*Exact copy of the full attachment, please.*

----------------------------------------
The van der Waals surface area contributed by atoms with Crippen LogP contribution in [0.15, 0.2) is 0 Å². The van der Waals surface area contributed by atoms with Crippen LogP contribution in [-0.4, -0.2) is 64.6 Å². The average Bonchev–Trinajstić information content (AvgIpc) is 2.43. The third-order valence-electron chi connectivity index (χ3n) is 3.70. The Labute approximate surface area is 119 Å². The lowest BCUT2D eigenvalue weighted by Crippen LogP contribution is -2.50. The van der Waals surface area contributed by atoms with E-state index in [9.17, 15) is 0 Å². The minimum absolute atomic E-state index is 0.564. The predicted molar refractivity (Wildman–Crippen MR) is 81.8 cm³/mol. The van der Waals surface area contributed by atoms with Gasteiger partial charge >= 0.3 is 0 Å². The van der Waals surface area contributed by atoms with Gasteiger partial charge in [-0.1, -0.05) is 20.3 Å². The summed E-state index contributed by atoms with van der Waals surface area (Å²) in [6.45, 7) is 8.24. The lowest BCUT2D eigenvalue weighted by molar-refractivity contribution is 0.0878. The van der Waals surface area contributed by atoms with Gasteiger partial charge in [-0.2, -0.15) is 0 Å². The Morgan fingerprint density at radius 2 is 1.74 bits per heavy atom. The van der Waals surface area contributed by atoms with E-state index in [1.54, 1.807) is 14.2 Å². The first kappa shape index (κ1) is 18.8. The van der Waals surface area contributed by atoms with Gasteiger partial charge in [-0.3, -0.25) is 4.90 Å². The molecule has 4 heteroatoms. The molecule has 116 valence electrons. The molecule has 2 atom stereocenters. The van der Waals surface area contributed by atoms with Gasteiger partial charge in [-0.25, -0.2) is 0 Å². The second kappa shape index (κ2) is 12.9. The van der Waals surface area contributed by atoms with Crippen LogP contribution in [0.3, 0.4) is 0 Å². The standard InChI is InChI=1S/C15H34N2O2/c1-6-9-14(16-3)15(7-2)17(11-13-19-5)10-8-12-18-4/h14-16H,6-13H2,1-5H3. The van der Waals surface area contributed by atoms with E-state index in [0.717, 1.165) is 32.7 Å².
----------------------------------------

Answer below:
The van der Waals surface area contributed by atoms with Crippen LogP contribution in [0.15, 0.2) is 0 Å². The van der Waals surface area contributed by atoms with Crippen LogP contribution in [-0.4, -0.2) is 64.6 Å². The average Bonchev–Trinajstić information content (AvgIpc) is 2.43. The third-order valence-electron chi connectivity index (χ3n) is 3.70. The Labute approximate surface area is 119 Å². The lowest BCUT2D eigenvalue weighted by Crippen LogP contribution is -2.50. The van der Waals surface area contributed by atoms with E-state index in [9.17, 15) is 0 Å². The minimum absolute atomic E-state index is 0.564. The predicted molar refractivity (Wildman–Crippen MR) is 81.8 cm³/mol. The van der Waals surface area contributed by atoms with Gasteiger partial charge >= 0.3 is 0 Å². The van der Waals surface area contributed by atoms with Gasteiger partial charge in [-0.1, -0.05) is 20.3 Å². The summed E-state index contributed by atoms with van der Waals surface area (Å²) in [6.45, 7) is 8.24. The lowest BCUT2D eigenvalue weighted by molar-refractivity contribution is 0.0878. The van der Waals surface area contributed by atoms with Gasteiger partial charge in [-0.2, -0.15) is 0 Å². The Morgan fingerprint density at radius 2 is 1.74 bits per heavy atom. The van der Waals surface area contributed by atoms with E-state index in [1.54, 1.807) is 14.2 Å². The first kappa shape index (κ1) is 18.8. The van der Waals surface area contributed by atoms with Gasteiger partial charge in [-0.3, -0.25) is 4.90 Å². The molecule has 4 heteroatoms. The molecule has 116 valence electrons. The molecule has 2 atom stereocenters. The van der Waals surface area contributed by atoms with Gasteiger partial charge in [-0.25, -0.2) is 0 Å². The second kappa shape index (κ2) is 12.9. The van der Waals surface area contributed by atoms with Crippen LogP contribution in [0.3, 0.4) is 0 Å². The standard InChI is InChI=1S/C15H34N2O2/c1-6-9-14(16-3)15(7-2)17(11-13-19-5)10-8-12-18-4/h14-16H,6-13H2,1-5H3. The van der Waals surface area contributed by atoms with E-state index in [0.717, 1.165) is 32.7 Å².